Biographical Sketch of Louise McCrory Spencer

Biographical Database of NAWSA Suffragists, 1890-1920

Biography of Louise McCrory (Mrs. William G.) Spencer, 1857-1936

By Megan M. Atkinson, Tennessee Technological University

Louise McCrory was born in 1857 to Joseph Caldwell McCrory (1832-1912) and Emma J. Boone (1833-1918). She married Captain William Gardener Spencer (c. 1853-1896), an assistant surgeon in the United States Army, on November 12, 1877 in Davidson County, Tenn. She spent time in both New York and Tennessee with homes on Lake Erie and in Nashville. Later in life, she moved to Bronxville, New York where she died on January 17, 1936.

In late 1913, she became an official member of the Nashville Equal Suffrage League. In 1915, she was part of the Nashville Equal Suffrage League's Lobby Committee, which lobbied to add a woman suffrage amendment to Tennessee's constitution. She and her daughter, Emma, held the chair of hospitality for the League. In this position she saw that that visiting guests and delegates of the League had places to stay as they travelled through or to Nashville.

Spencer was prominent in society and involved in many local clubs in Tennessee. She founded the Daughters of the American Revolution (D.A.R.) Chapter named after her grandfather, Colonel Thomas McCrory in 1910 in Nashville, Tenn. She served as the vice-president general and the state regent for the Tennessee D.A.R. She was also the honorary state regent of the Tennessee Daughters of the American Revolution at its state conference in November of 1912. With the D.A.R., she worked on furthering the education of Tennessee's Appalachian area people through the creation of a D.A.R. School in 1908 in Devil's Fork, East Tennessee, and she worked to secure a state-wide compulsory education bill. Later, she was an honorary member of the Woman's Committee for Tennessee for the National Star-Spangled Banner Centennial in 1914.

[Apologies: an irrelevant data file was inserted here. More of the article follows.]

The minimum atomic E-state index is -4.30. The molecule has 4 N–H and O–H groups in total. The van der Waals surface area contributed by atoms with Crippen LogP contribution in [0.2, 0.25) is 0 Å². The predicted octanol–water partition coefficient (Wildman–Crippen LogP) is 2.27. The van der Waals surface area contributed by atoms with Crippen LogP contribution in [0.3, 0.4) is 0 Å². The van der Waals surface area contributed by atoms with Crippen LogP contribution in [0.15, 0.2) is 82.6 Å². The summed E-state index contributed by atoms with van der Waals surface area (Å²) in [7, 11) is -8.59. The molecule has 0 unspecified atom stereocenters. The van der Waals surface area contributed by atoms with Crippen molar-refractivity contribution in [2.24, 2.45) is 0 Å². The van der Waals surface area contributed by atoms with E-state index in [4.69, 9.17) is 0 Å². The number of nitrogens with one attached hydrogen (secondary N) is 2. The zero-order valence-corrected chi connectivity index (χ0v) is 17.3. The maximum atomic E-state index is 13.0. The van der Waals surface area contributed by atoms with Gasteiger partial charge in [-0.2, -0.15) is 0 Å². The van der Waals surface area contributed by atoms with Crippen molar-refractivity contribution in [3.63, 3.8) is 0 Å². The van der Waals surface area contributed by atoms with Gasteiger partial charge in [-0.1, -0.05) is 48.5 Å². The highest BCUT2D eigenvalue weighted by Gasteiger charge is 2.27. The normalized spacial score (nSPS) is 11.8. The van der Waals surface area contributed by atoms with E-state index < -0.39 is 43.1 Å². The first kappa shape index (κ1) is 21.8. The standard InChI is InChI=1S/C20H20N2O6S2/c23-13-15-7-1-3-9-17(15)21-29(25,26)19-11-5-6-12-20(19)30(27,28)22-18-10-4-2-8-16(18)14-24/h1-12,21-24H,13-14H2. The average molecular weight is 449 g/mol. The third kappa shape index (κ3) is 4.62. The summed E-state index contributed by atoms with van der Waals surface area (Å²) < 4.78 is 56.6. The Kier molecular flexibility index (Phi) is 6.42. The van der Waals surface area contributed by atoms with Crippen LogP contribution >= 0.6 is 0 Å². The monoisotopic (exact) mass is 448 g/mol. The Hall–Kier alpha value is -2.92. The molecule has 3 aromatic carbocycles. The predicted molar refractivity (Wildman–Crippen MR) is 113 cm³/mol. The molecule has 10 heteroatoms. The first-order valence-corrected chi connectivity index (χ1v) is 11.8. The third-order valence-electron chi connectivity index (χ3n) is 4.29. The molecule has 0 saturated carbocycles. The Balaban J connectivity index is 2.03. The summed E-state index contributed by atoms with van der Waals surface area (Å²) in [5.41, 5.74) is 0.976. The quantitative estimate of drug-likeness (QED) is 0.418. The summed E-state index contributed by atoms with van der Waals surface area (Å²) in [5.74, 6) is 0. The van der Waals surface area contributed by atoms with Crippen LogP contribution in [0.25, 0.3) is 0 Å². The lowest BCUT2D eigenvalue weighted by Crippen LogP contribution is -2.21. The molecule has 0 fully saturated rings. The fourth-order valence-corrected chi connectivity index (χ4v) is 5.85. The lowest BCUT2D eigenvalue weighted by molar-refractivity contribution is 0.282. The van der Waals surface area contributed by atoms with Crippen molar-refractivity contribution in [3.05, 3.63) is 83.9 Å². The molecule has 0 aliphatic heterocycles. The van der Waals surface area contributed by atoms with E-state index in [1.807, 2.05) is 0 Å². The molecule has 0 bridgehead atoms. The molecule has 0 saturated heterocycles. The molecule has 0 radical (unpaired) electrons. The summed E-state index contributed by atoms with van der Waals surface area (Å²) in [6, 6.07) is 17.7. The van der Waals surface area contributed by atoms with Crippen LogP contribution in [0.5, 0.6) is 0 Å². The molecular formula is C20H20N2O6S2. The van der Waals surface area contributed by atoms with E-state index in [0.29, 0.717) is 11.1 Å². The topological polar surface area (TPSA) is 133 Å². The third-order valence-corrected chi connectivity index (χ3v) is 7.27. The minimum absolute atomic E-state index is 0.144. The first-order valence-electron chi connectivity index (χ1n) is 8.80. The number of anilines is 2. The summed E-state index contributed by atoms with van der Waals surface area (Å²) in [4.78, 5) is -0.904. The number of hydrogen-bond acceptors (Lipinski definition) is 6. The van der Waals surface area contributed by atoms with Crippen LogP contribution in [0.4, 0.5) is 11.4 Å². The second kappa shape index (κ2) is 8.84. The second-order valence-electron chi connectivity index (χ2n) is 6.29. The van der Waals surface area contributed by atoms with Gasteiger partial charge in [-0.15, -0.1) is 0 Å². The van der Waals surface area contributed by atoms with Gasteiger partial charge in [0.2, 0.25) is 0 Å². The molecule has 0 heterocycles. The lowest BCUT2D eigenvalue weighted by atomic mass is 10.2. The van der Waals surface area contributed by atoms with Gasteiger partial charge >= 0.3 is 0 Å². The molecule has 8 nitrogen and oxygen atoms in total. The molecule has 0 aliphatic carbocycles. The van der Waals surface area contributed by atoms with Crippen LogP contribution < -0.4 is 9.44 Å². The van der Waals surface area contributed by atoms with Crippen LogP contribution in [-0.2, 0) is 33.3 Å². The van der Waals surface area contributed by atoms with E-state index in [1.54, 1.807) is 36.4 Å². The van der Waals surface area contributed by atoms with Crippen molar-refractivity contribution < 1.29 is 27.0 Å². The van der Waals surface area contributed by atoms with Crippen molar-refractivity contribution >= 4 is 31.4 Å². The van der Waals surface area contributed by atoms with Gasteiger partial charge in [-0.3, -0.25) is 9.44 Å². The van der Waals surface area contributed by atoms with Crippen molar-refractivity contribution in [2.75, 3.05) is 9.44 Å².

Her daughter, Emma S. Spencer, married Thomas G. Flaherty, a New York lawyer in Brooklyn on April 29, 1915. Emma served as the second vice-president of the Nashville League and was the vice-chairman of hospitality in 1914.

Sources:

Harper, Ida Husted, ed., The History of Woman Suffrage, Volume 6, 1900-1920. LINK to TN report

Frances Holder Overall Papers, 1867-1918, Tennessee State Library and Archives, IV-F-3, Accession No. 841, 1036

"Miss Emma Spencer Weds in New York," The Nashville Tennessean, April 30, 1915, 4.

"Funeral Notice." The Tennessean, March 28, 1896: 3.

Geraldton, Mrs. Wm. W. Social Directory: Nashville, Tennessee. Nashville, Tenn.: The Cumberland Press, 1911. Accessed from https://play.google.com/store/books/details?id=NBNUAAAAYAAJ&rdid=book-NBNUAAAAYAAJ&rdot=1

"New Members of League," The Tennessean, December 7, 1913: 29.

O'Connell, Frank Albert and William F. Coyle. National Star-Spangled Banner Centennial, Baltimore, Maryland, September 6 to 13, 1914. National Star-Spangled Banner Centennial Commission, 1914. Accessed from https://play.google.com/store/books/details?id=2F4VAAAAYAAJ&rdid=book-2F4VAAAAYAAJ&rdot=1

Officers of Hostess League of National Convention, The Nashville Tennessean, November 8, 1914; 4, 12.

"Nashville Girls Share in Estate," The Tennessean, September 25, 1938: 4.

Spencer, Louise McCrory, "The Mountain School at Devil's Fork," Daughter of the American Revolution Magazine, Vol 41, No. 1 July 1913. Accessed from https://books.google.com/books?id=UXkmAQAAIAAJ&printsec=frontcover&source=gbs_ge_summary_r&cad=0#v=onepage&q&f=false

Spraker, Hazel Atterbury. The Boone Family. Baltimore, Maryland: Genealogical Publishing Company, Inc., 2006.

"State Regent of the Daughters of the American Revolution . . ." The Tennessean, November 17, 1912: 23.

Taylor, A. Elizabeth. The Woman Suffrage Movement in Tennessee. New York: Bookman Associates, 1957.

"Woman and Society," The Nashville American, September 17, 1907: 9.

back to top